Mayor Muriel Bowser announced she’ll be moving up D.C.’s date for when all residents 16 and older are eligible to get vaccinated on the same day she said she’ll be lifting even more coronavirus restrictions.
Come April 19, all D.C. residents 16 and older will be eligible for the COVID-19 vaccine. The original date was May 1, and coincides with reports that the White House is moving up the eligibility date for all adults by nearly two weeks. The Bowser administration is encouraging D.C. residents and workers to pre-register on vaccinate.dc.gov, so they can be offered a vaccine appointment. As of Monday, 190,621 people have pre-registered on the portal or call center and are awaiting appointments. (Did you pre-register but get vaccinated outside the portal and call center? Email email@example.com to get yourself off the list.)
Just because officials are opening up eligibility does not mean that everyone who wants to get vaccinated will have access to the life-saving drug. Last week, DC Health suggested as much. “We can open eligibility to everyone tomorrow, for example, but that doesn’t mean we have any more vaccine,” Patrick Ashley, who leads DC Health’s emergency preparedness response, told the Council after members asked if the agency was interested in moving up the city’s eligibility date.
The District’s supply has increased in recent weeks, and there are more opportunities available outside of the government portal and call center to book a vaccine appointment. Last week, the federal government increased its supply to DC Health by nearly half, for a total of 39,690 doses.
Select pharmacies and community health centers are also receiving doses directly from the federal government, in addition to DC Health. The Bowser administration, however, is not highlighting many of these opportunities. It’s unclear whether officials know which pharmacies are participating in the federal program and booking appointments. Walgreens, for example, is getting doses directly from the federal government, and people can request alerts about when the company makes appointments available.
A mass site run by the Federal Emergency Management Agency is scheduled to open Wednesday, April 7 at Greenbelt Metro station in Prince George’s County. The site has the capacity to vaccinate 3,000 per day. While the site is in Maryland, D.C. residents can still pre-register at onestop.md.gov/preregistration for the vaccine there. Maryland officials aren’t encouraging D.C. residents to get vaccinated at their sites, but they aren’t turning them away either. In fact, many D.C. residents are getting vaccinated outside of the city. DC Health will also open a “high-capacity” vaccination site at Arena Stage this Friday in collaboration with MedStar Health.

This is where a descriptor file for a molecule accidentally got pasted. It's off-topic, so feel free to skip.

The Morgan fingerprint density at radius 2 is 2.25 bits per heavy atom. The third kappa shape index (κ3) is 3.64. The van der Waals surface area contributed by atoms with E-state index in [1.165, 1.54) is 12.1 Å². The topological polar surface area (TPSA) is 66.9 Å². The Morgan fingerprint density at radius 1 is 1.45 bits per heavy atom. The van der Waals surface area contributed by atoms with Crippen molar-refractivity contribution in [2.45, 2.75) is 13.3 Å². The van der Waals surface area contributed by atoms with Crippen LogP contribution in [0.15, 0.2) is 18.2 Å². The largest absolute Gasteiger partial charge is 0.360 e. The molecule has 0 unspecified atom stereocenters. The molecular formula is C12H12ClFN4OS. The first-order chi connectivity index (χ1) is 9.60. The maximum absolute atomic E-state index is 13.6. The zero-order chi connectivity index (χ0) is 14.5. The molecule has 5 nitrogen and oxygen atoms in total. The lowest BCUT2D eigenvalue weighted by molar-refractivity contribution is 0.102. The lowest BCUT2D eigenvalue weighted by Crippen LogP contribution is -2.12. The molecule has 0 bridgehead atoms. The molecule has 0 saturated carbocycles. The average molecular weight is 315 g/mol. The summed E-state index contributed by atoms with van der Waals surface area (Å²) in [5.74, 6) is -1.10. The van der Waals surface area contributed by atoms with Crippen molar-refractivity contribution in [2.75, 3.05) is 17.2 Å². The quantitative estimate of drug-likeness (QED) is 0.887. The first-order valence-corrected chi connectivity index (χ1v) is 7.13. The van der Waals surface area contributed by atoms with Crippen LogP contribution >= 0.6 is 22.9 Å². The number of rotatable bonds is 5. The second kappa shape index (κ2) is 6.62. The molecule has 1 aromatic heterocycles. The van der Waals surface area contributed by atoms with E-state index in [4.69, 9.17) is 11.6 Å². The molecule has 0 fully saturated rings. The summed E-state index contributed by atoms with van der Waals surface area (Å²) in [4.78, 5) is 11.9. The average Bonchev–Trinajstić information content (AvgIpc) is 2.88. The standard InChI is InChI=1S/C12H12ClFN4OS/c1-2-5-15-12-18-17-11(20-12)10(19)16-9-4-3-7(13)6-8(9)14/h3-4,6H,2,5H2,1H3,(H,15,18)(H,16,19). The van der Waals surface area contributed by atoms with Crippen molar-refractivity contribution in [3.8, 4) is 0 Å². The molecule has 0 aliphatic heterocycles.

Bowser made the eligibility announcement on Twitter Monday night, just hours after holding a press conference where she announced she’ll be relaxing some coronavirus restrictions on indoor and outdoor gatherings this spring.
Starting May 1, seated theaters can open at 25% capacity, up to 500 people. Movie theaters, wedding and special event venues, and regional businesses conventions, can also accommodate up to 25 percent capacity. Indoor and outdoor pools, recreation centers, libraries, museums, galleries, exhibits, and nonessential retail can open at 50 percent capacity, according to the mayor’s expected revised order.
Bowser acknowledged that positive cases will increase, but she’s optimistic that as residents continue to get the vaccine, the numbers will decrease. The news comes as new positive cases have increased in the region and public health experts warn against loosening restrictions. In D.C., new cases are being driven by people younger than 40.
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